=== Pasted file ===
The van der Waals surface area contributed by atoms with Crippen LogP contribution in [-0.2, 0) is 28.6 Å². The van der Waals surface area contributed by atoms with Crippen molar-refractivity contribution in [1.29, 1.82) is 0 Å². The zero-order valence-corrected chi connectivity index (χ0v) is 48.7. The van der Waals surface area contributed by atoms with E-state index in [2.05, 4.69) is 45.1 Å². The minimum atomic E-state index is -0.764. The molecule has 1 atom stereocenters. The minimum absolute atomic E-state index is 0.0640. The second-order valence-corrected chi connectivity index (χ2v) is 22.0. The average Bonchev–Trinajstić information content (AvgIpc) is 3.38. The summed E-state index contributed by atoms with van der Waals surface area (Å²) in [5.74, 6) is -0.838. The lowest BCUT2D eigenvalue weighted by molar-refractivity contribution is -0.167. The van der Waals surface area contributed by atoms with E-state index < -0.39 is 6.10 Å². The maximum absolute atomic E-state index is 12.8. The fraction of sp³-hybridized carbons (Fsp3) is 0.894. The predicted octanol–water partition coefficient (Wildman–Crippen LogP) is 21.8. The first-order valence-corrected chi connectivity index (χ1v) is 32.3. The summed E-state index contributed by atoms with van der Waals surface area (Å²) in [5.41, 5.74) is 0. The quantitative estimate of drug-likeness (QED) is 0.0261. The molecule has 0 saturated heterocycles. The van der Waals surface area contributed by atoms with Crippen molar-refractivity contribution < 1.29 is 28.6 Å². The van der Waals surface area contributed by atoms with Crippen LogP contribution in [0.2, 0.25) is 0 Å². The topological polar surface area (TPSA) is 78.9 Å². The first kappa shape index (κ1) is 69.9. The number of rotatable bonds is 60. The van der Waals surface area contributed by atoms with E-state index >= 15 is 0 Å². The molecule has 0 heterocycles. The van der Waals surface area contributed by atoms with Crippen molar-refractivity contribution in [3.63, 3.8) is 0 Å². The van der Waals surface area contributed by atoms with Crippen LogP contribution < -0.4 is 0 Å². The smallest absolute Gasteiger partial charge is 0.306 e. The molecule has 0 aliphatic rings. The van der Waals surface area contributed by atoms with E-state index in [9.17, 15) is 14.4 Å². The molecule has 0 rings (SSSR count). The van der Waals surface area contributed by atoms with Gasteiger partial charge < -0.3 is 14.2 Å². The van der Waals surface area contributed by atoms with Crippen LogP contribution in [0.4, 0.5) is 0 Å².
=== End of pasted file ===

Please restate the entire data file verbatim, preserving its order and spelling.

The van der Waals surface area contributed by atoms with Crippen LogP contribution in [-0.2, 0) is 28.6 Å². The van der Waals surface area contributed by atoms with Crippen molar-refractivity contribution in [1.29, 1.82) is 0 Å². The zero-order valence-corrected chi connectivity index (χ0v) is 48.7. The van der Waals surface area contributed by atoms with E-state index in [2.05, 4.69) is 45.1 Å². The minimum atomic E-state index is -0.764. The molecule has 1 atom stereocenters. The minimum absolute atomic E-state index is 0.0640. The second-order valence-corrected chi connectivity index (χ2v) is 22.0. The average Bonchev–Trinajstić information content (AvgIpc) is 3.38. The summed E-state index contributed by atoms with van der Waals surface area (Å²) in [5.74, 6) is -0.838. The lowest BCUT2D eigenvalue weighted by molar-refractivity contribution is -0.167. The van der Waals surface area contributed by atoms with E-state index < -0.39 is 6.10 Å². The maximum absolute atomic E-state index is 12.8. The fraction of sp³-hybridized carbons (Fsp3) is 0.894. The predicted octanol–water partition coefficient (Wildman–Crippen LogP) is 21.8. The first-order valence-corrected chi connectivity index (χ1v) is 32.3. The summed E-state index contributed by atoms with van der Waals surface area (Å²) in [5.41, 5.74) is 0. The quantitative estimate of drug-likeness (QED) is 0.0261. The molecule has 0 saturated heterocycles. The van der Waals surface area contributed by atoms with Crippen molar-refractivity contribution < 1.29 is 28.6 Å². The van der Waals surface area contributed by atoms with Crippen LogP contribution in [0.2, 0.25) is 0 Å². The topological polar surface area (TPSA) is 78.9 Å². The first kappa shape index (κ1) is 69.9. The number of rotatable bonds is 60. The van der Waals surface area contributed by atoms with E-state index >= 15 is 0 Å². The molecule has 0 heterocycles. The van der Waals surface area contributed by atoms with Crippen molar-refractivity contribution in [3.63, 3.8) is 0 Å². The van der Waals surface area contributed by atoms with Crippen LogP contribution < -0.4 is 0 Å². The smallest absolute Gasteiger partial charge is 0.306 e. The molecule has 0 aliphatic rings. The van der Waals surface area contributed by atoms with E-state index in [9.17, 15) is 14.4 Å². The molecule has 0 rings (SSSR count). The van der Waals surface area contributed by atoms with Gasteiger partial charge < -0.3 is 14.2 Å². The van der Waals surface area contributed by atoms with Crippen LogP contribution in [0.4, 0.5) is 0 Å².